Almost all of the children who study at this school have fled violence in northern rural Hama over a year ago, and sought refuge in caves and tents that are spread along this rural area. Last year, some of the children living in rural Idleb had an opportunity to catch up on the education they have missed.
Driving towards Madaya in a convoy that snaked along the Damascus highway for hundreds of metres, a huge knot formed in the pit of my stomach. Not knowing what we would find there, and remembering the harrowing images of emaciated children pleading with their eyes for some respite from this siege, it was hard not to be worried.
Picture calling your child aside for a private conversation. Look into their eyes, and take a big breath. Now imagine asking your child to leave. Not for a few days, and not to visit Grandma. Ask your son or daughter to walk until they find food or work. Just keep walking, even if it takes days, weeks or months.
The horror of the killing fields in Rwanda gave rise to the Responsibility to Protect Doctrine. In a word, if such mass atrocity crimes are being committed, and the state where these crimes are occurring is unwilling or unable to act -- or worse, is the author of such international crimes -- the Responsibility to Protect arises.
Going into the World Humanitarian Summit (WHS) in Istanbul, there are good reasons why conflict and violence remain high on the agenda, but these reasons are not new. Conflicts and violence exact a brutal toll on people and affected communities as tragic civilian deaths, injuries, rape and torture become a daily experience
This week, World Vision released a video showing what it might be like to have your classroom torn apart by war. In about two minutes, Life As a Classroom shows the destruction of once-friendly schoolroom over Syria's five-year conflict. As the video opens we see the teacher energetically teaching from the front. The walls are covered with colourful posters and a map of the world. All is peaceful. All is as it should be. Suddenly we hear the chanting of political protests in the street outside. Teacher and students move to the windows to look out. That's when things begin to change.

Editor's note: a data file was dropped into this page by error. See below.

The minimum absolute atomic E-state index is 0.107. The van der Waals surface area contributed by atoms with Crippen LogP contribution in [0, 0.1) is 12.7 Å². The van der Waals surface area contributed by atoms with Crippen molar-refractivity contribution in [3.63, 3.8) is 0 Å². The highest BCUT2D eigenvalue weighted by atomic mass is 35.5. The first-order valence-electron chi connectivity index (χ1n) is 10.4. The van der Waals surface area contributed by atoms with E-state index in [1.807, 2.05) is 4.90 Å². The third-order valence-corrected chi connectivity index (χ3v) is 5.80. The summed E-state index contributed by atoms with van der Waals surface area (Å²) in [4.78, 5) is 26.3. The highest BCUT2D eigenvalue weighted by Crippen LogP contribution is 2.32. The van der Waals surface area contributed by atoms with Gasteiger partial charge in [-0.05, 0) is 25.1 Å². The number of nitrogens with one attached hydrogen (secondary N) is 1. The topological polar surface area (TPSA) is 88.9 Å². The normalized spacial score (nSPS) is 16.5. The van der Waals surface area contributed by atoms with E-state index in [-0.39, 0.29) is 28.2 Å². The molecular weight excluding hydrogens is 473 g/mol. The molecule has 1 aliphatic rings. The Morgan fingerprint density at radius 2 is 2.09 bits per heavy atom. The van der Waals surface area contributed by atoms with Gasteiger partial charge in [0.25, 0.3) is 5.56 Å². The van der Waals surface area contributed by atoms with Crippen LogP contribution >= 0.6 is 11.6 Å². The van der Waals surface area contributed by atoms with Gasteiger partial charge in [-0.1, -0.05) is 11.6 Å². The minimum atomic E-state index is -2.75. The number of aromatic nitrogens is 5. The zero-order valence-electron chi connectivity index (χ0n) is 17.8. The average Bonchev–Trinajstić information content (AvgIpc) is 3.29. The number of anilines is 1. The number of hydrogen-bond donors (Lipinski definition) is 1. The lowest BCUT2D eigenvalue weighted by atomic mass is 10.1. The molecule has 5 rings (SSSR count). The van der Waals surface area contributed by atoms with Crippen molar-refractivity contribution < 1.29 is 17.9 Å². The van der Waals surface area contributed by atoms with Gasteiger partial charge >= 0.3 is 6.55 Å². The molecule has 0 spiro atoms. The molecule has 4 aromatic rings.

The first planes filled with Syrian refugees are touching down in Canada this week. We will no longer just be following their heartbreaking stories from a distance. Some of the people caught in this devastating conflict, people who have been so hotly debated about in the media, in workplaces, and around dinner tables, will now have a new home and a new life here in Canada. In order for this transition to happen, the Canadian newcomers will need much more than roofs over their heads and three square meals a day. It's absolutely essential that they feel welcome and supported.
I am unwilling to shake off the horror of seeing Alan Kurdi lying face down on the beach. If it were just one child, just one death, the story would still be heartbreaking. But the outraged conversations across Canada have quickly expanded to include Canada's wider response to this terrible conflict.
Alan Kurdi's image has captivated the world's attention and focused it on the ways in which those with the ability to rescue desperate people have failed to do so, to staggeringly horrific effect. It has focused Canada's attention, because whether or not he had hoped to join his family in Canada, he certainly has Canadian family that cared for him deeply. But Canada's government is not alone in being blameworthy; rather, it is in good company.
It's something the majority of Canadians intuitively feel: politics and politicians no longer seem like a channel for change or action, and so we tune them out. People and even partisans are disconnected from purpose beyond the election cycle. But in an election framed on change, maybe there's an opportunity here to reconnect politics and purpose.